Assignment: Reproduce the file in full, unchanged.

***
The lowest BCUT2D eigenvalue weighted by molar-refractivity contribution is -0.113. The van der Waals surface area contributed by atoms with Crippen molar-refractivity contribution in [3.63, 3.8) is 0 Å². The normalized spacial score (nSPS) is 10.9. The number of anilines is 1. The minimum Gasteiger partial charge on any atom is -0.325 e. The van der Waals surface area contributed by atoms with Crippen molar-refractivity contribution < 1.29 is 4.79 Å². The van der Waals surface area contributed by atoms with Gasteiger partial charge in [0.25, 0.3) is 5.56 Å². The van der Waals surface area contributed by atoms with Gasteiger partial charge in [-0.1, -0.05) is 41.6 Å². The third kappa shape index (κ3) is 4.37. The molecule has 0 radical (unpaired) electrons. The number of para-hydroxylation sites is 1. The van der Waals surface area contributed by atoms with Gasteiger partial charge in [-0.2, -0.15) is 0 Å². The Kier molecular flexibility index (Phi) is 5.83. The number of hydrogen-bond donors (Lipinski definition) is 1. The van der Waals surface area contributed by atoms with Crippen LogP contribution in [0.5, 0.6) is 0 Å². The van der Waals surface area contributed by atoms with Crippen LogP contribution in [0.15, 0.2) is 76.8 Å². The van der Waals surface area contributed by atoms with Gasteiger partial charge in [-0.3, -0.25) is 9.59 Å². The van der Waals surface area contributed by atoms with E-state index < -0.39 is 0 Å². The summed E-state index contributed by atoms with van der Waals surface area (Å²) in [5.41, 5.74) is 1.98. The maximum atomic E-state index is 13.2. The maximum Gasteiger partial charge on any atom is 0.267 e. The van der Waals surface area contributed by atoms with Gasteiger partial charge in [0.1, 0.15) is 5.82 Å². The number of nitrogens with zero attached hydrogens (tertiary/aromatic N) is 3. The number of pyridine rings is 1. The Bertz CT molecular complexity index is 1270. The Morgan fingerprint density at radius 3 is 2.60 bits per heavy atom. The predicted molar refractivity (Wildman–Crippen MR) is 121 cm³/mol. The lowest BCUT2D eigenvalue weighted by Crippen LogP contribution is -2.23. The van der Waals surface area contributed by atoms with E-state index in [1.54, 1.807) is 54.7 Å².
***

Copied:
The lowest BCUT2D eigenvalue weighted by molar-refractivity contribution is -0.113. The van der Waals surface area contributed by atoms with Crippen molar-refractivity contribution in [3.63, 3.8) is 0 Å². The normalized spacial score (nSPS) is 10.9. The number of anilines is 1. The minimum Gasteiger partial charge on any atom is -0.325 e. The van der Waals surface area contributed by atoms with Crippen molar-refractivity contribution < 1.29 is 4.79 Å². The van der Waals surface area contributed by atoms with Gasteiger partial charge in [0.25, 0.3) is 5.56 Å². The van der Waals surface area contributed by atoms with Gasteiger partial charge in [-0.1, -0.05) is 41.6 Å². The third kappa shape index (κ3) is 4.37. The molecule has 0 radical (unpaired) electrons. The number of para-hydroxylation sites is 1. The van der Waals surface area contributed by atoms with Gasteiger partial charge in [-0.2, -0.15) is 0 Å². The Kier molecular flexibility index (Phi) is 5.83. The number of hydrogen-bond donors (Lipinski definition) is 1. The van der Waals surface area contributed by atoms with Crippen LogP contribution in [0.5, 0.6) is 0 Å². The van der Waals surface area contributed by atoms with Crippen LogP contribution in [0.15, 0.2) is 76.8 Å². The van der Waals surface area contributed by atoms with Gasteiger partial charge in [-0.3, -0.25) is 9.59 Å². The van der Waals surface area contributed by atoms with E-state index < -0.39 is 0 Å². The summed E-state index contributed by atoms with van der Waals surface area (Å²) in [5.41, 5.74) is 1.98. The maximum atomic E-state index is 13.2. The maximum Gasteiger partial charge on any atom is 0.267 e. The van der Waals surface area contributed by atoms with Gasteiger partial charge in [0.1, 0.15) is 5.82 Å². The number of nitrogens with zero attached hydrogens (tertiary/aromatic N) is 3. The number of pyridine rings is 1. The Bertz CT molecular complexity index is 1270. The Morgan fingerprint density at radius 3 is 2.60 bits per heavy atom. The predicted molar refractivity (Wildman–Crippen MR) is 121 cm³/mol. The lowest BCUT2D eigenvalue weighted by Crippen LogP contribution is -2.23. The van der Waals surface area contributed by atoms with E-state index in [1.54, 1.807) is 54.7 Å².